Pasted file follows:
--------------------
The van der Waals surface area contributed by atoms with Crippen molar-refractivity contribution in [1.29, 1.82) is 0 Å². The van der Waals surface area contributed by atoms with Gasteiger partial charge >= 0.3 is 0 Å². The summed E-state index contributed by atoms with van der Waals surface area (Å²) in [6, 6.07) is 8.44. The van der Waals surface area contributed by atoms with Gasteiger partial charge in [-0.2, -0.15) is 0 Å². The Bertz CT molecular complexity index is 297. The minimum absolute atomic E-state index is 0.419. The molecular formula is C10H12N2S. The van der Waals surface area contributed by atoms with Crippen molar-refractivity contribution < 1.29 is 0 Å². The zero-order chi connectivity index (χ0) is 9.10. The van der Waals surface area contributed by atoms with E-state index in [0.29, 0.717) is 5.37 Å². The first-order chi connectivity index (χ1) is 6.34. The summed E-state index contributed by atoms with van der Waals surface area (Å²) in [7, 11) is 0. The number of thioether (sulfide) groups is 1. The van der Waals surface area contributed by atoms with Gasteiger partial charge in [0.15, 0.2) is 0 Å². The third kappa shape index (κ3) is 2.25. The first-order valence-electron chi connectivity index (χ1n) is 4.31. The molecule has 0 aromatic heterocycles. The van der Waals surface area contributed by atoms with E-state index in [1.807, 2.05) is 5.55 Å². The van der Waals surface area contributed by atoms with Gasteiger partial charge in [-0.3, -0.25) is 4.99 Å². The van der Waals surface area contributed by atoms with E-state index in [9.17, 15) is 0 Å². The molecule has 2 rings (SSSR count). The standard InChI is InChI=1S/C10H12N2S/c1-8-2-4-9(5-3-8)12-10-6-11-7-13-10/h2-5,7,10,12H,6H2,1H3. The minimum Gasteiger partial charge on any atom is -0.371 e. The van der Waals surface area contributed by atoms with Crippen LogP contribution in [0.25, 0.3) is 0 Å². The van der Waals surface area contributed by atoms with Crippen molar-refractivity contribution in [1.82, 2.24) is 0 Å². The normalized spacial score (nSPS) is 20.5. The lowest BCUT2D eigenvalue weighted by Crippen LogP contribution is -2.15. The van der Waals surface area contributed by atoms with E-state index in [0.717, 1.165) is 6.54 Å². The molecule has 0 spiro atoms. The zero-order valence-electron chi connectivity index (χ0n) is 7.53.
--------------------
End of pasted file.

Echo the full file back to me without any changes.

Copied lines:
The van der Waals surface area contributed by atoms with Crippen molar-refractivity contribution in [1.29, 1.82) is 0 Å². The van der Waals surface area contributed by atoms with Gasteiger partial charge >= 0.3 is 0 Å². The summed E-state index contributed by atoms with van der Waals surface area (Å²) in [6, 6.07) is 8.44. The van der Waals surface area contributed by atoms with Gasteiger partial charge in [-0.2, -0.15) is 0 Å². The Bertz CT molecular complexity index is 297. The minimum absolute atomic E-state index is 0.419. The molecular formula is C10H12N2S. The van der Waals surface area contributed by atoms with Crippen molar-refractivity contribution < 1.29 is 0 Å². The zero-order chi connectivity index (χ0) is 9.10. The van der Waals surface area contributed by atoms with E-state index in [0.29, 0.717) is 5.37 Å². The first-order chi connectivity index (χ1) is 6.34. The summed E-state index contributed by atoms with van der Waals surface area (Å²) in [7, 11) is 0. The number of thioether (sulfide) groups is 1. The van der Waals surface area contributed by atoms with Gasteiger partial charge in [0.15, 0.2) is 0 Å². The third kappa shape index (κ3) is 2.25. The first-order valence-electron chi connectivity index (χ1n) is 4.31. The molecule has 0 aromatic heterocycles. The van der Waals surface area contributed by atoms with E-state index in [1.807, 2.05) is 5.55 Å². The van der Waals surface area contributed by atoms with Gasteiger partial charge in [-0.3, -0.25) is 4.99 Å². The van der Waals surface area contributed by atoms with E-state index in [9.17, 15) is 0 Å². The molecule has 2 rings (SSSR count). The standard InChI is InChI=1S/C10H12N2S/c1-8-2-4-9(5-3-8)12-10-6-11-7-13-10/h2-5,7,10,12H,6H2,1H3. The minimum Gasteiger partial charge on any atom is -0.371 e. The van der Waals surface area contributed by atoms with Crippen LogP contribution in [0.25, 0.3) is 0 Å². The van der Waals surface area contributed by atoms with Crippen molar-refractivity contribution in [1.82, 2.24) is 0 Å². The normalized spacial score (nSPS) is 20.5. The lowest BCUT2D eigenvalue weighted by Crippen LogP contribution is -2.15. The van der Waals surface area contributed by atoms with E-state index in [0.717, 1.165) is 6.54 Å². The molecule has 0 spiro atoms. The zero-order valence-electron chi connectivity index (χ0n) is 7.53.